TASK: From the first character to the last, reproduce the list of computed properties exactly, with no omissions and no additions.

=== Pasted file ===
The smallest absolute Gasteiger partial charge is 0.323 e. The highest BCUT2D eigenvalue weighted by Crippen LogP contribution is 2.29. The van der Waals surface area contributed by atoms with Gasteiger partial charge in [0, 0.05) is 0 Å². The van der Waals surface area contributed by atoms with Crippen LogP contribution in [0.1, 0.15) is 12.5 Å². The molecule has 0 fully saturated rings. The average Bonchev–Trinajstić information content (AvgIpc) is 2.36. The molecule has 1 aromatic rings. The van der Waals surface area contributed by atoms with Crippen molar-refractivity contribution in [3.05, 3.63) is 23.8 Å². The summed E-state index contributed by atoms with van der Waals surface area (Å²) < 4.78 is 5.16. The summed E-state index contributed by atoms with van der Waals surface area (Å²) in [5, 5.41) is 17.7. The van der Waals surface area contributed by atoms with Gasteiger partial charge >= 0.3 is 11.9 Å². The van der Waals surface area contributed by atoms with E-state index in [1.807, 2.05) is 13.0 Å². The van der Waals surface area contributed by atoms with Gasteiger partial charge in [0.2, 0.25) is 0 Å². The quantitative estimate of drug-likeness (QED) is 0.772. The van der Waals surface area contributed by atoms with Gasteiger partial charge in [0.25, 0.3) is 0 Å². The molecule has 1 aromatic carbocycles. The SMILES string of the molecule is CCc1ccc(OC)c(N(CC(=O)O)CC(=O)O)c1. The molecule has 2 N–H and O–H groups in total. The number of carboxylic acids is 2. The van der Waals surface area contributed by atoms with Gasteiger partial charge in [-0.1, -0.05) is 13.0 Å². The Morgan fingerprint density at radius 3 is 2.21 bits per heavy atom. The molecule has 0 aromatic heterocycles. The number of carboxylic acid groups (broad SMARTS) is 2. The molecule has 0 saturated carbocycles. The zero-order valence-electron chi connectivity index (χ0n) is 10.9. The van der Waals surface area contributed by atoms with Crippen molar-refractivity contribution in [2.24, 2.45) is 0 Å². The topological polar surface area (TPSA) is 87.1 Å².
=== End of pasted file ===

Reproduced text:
The smallest absolute Gasteiger partial charge is 0.323 e. The highest BCUT2D eigenvalue weighted by Crippen LogP contribution is 2.29. The van der Waals surface area contributed by atoms with Gasteiger partial charge in [0, 0.05) is 0 Å². The van der Waals surface area contributed by atoms with Crippen LogP contribution in [0.1, 0.15) is 12.5 Å². The molecule has 0 fully saturated rings. The average Bonchev–Trinajstić information content (AvgIpc) is 2.36. The molecule has 1 aromatic rings. The van der Waals surface area contributed by atoms with Crippen molar-refractivity contribution in [3.05, 3.63) is 23.8 Å². The summed E-state index contributed by atoms with van der Waals surface area (Å²) < 4.78 is 5.16. The summed E-state index contributed by atoms with van der Waals surface area (Å²) in [5, 5.41) is 17.7. The van der Waals surface area contributed by atoms with Gasteiger partial charge >= 0.3 is 11.9 Å². The van der Waals surface area contributed by atoms with E-state index in [1.807, 2.05) is 13.0 Å². The van der Waals surface area contributed by atoms with Gasteiger partial charge in [0.2, 0.25) is 0 Å². The quantitative estimate of drug-likeness (QED) is 0.772. The van der Waals surface area contributed by atoms with Gasteiger partial charge in [0.25, 0.3) is 0 Å². The molecule has 1 aromatic carbocycles. The SMILES string of the molecule is CCc1ccc(OC)c(N(CC(=O)O)CC(=O)O)c1. The molecule has 2 N–H and O–H groups in total. The number of carboxylic acids is 2. The van der Waals surface area contributed by atoms with Gasteiger partial charge in [-0.1, -0.05) is 13.0 Å². The Morgan fingerprint density at radius 3 is 2.21 bits per heavy atom. The molecule has 0 aromatic heterocycles. The number of carboxylic acid groups (broad SMARTS) is 2. The molecule has 0 saturated carbocycles. The zero-order valence-electron chi connectivity index (χ0n) is 10.9. The van der Waals surface area contributed by atoms with Crippen molar-refractivity contribution in [2.24, 2.45) is 0 Å². The topological polar surface area (TPSA) is 87.1 Å².